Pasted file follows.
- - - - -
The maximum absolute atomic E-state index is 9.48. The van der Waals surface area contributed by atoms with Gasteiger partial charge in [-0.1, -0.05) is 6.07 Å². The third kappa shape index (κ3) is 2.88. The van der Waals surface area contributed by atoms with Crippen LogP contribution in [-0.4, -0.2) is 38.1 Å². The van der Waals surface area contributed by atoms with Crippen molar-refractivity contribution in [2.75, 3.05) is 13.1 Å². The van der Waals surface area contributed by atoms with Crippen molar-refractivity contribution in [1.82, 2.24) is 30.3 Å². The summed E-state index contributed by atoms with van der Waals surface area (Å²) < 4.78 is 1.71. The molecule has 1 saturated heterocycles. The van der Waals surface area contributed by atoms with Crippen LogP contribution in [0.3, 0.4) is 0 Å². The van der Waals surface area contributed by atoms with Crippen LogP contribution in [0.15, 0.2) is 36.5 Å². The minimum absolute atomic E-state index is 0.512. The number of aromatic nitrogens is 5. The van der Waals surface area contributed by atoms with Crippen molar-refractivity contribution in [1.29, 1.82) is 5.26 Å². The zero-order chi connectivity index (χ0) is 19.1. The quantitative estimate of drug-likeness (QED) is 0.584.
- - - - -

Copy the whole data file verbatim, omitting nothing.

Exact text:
The maximum absolute atomic E-state index is 9.48. The van der Waals surface area contributed by atoms with Gasteiger partial charge in [-0.1, -0.05) is 6.07 Å². The third kappa shape index (κ3) is 2.88. The van der Waals surface area contributed by atoms with Crippen LogP contribution in [-0.4, -0.2) is 38.1 Å². The van der Waals surface area contributed by atoms with Crippen molar-refractivity contribution in [2.75, 3.05) is 13.1 Å². The van der Waals surface area contributed by atoms with Crippen molar-refractivity contribution in [1.82, 2.24) is 30.3 Å². The summed E-state index contributed by atoms with van der Waals surface area (Å²) < 4.78 is 1.71. The molecule has 1 saturated heterocycles. The van der Waals surface area contributed by atoms with Crippen LogP contribution in [0.3, 0.4) is 0 Å². The van der Waals surface area contributed by atoms with Crippen LogP contribution in [0.15, 0.2) is 36.5 Å². The minimum absolute atomic E-state index is 0.512. The number of aromatic nitrogens is 5. The van der Waals surface area contributed by atoms with Crippen molar-refractivity contribution in [1.29, 1.82) is 5.26 Å². The zero-order chi connectivity index (χ0) is 19.1. The quantitative estimate of drug-likeness (QED) is 0.584.